Academy News

2019 Class kicks off the summer at Montpelier

Hi everyone, Gina Rufo here! Today was my first official day with the National History Academy and we took a field-trip to James Madison’s home, Montpelier. The beautiful grounds are as accurate to Madison’s time as possible. Though the property was home to three generations of Madisons by the time the 4th president was born, it helped create the livelihood of over six generations of slave families. The slave quarters on the property have been placed exactly as archaeological digs say they are and many of the rooms have been designed based on small scraps of wallpaper found in the home. Unfortunately, the Madison’s son Payne sold many of their belongings to get out of debt and only about 10% remains. As for the exterior of the house, wings were added following the growth of a political career for Madison when he was told his home was not grand enough to entertain people. 

Intelligent, thoughtful and petite, James Madison’s desire for all opinions to be heard inspired his greatest accomplishment: The Virginia Plan, which later developed into the Constitution. Though he was a slave owner and did not emancipate his slaves following his death, he said in his final will and testament that his wife Dolley was free to sell them, but only with “his or her consent.” Since tobacco dries out soil, the Madison plantation was only able to thrive for so many years before the family was put further into debt and Dolley ended up selling the property and many of the families’ slaves. Interestingly, Montpelier was under the care of the DuPont family for many years.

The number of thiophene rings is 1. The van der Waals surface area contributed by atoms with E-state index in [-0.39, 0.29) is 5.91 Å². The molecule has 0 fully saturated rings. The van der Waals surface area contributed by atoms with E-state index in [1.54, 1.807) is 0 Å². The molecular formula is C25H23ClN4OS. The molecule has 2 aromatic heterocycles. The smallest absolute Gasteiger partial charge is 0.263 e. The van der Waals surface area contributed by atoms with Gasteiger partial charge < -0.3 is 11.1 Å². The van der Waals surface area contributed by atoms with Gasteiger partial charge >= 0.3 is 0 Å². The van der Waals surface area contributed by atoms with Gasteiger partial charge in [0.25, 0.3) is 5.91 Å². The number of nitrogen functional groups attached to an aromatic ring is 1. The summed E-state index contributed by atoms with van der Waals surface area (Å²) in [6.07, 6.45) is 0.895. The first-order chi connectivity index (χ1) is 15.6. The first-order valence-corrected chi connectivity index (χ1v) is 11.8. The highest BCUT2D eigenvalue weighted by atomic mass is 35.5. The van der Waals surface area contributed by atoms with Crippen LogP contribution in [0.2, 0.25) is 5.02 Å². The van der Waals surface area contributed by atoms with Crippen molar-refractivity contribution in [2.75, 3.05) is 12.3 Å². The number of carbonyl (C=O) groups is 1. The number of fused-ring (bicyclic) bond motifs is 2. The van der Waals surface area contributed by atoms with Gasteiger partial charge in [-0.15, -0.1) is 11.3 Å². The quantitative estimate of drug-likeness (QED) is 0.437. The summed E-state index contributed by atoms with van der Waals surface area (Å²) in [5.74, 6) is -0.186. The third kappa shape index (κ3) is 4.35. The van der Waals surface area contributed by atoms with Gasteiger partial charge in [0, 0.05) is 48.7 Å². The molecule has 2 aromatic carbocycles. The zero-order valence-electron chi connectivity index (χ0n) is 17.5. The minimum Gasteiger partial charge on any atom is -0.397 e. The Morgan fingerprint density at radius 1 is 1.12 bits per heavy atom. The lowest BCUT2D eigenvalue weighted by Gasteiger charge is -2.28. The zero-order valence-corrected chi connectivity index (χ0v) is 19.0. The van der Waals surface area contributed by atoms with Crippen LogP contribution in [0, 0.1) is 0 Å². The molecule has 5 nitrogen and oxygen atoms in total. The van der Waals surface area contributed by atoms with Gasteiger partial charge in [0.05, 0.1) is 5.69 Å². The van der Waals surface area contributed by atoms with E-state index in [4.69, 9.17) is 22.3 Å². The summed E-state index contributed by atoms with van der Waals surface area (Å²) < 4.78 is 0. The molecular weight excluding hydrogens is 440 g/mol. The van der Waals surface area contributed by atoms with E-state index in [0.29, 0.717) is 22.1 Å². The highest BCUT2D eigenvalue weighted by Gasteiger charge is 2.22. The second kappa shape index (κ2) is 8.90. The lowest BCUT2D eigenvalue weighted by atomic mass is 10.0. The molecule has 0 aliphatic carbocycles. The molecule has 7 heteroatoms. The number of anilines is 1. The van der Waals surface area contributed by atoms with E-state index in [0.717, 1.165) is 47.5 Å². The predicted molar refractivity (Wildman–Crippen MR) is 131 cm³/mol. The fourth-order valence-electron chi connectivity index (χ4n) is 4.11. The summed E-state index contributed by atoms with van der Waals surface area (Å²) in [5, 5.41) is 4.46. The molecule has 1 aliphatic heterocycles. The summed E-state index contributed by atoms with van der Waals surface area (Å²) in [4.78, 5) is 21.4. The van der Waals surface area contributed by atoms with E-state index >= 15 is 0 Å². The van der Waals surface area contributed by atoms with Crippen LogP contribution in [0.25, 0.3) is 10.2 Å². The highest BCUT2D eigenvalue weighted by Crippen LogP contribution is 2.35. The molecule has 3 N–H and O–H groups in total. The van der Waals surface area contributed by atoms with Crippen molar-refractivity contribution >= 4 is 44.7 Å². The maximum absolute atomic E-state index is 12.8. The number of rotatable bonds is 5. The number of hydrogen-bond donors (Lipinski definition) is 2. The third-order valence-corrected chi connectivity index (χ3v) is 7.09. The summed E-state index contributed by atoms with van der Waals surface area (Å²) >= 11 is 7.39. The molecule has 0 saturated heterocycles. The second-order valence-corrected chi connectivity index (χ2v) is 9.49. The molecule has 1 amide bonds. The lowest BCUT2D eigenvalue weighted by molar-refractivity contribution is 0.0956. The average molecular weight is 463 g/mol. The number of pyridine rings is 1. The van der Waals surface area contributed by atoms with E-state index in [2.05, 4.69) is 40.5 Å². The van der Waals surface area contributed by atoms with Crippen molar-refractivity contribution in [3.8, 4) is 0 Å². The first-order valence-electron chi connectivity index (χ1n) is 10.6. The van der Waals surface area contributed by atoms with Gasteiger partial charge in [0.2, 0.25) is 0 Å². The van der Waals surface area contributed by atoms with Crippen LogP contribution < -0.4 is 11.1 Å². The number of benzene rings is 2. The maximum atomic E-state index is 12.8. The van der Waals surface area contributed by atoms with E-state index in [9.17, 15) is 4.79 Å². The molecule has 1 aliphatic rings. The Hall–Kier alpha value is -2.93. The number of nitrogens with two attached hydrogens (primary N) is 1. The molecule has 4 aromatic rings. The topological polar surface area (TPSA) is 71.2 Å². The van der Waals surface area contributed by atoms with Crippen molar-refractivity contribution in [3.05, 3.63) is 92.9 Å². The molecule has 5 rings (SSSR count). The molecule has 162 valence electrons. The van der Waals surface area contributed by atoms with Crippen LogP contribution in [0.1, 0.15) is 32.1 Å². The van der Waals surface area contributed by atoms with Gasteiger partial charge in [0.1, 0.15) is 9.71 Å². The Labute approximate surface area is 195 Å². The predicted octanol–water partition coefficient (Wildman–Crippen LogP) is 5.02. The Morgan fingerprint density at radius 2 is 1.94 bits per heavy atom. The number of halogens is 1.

Often, Madison would invite people with conflicting opinions to his own (i.e Andrew Jackson) to his dining table for the sake of conversation. His greatest pride in what America would be was in its people’s abilities to talk openly with one another. It is this desire to hear people that led to Madison sitting at the middle seat during his iconic dinner parties while his wife took his place at the head of the table.
“The happy union of these States is a wonder; their Constitution a miracle; their example the hope of liberty throughout the world.” -James Madison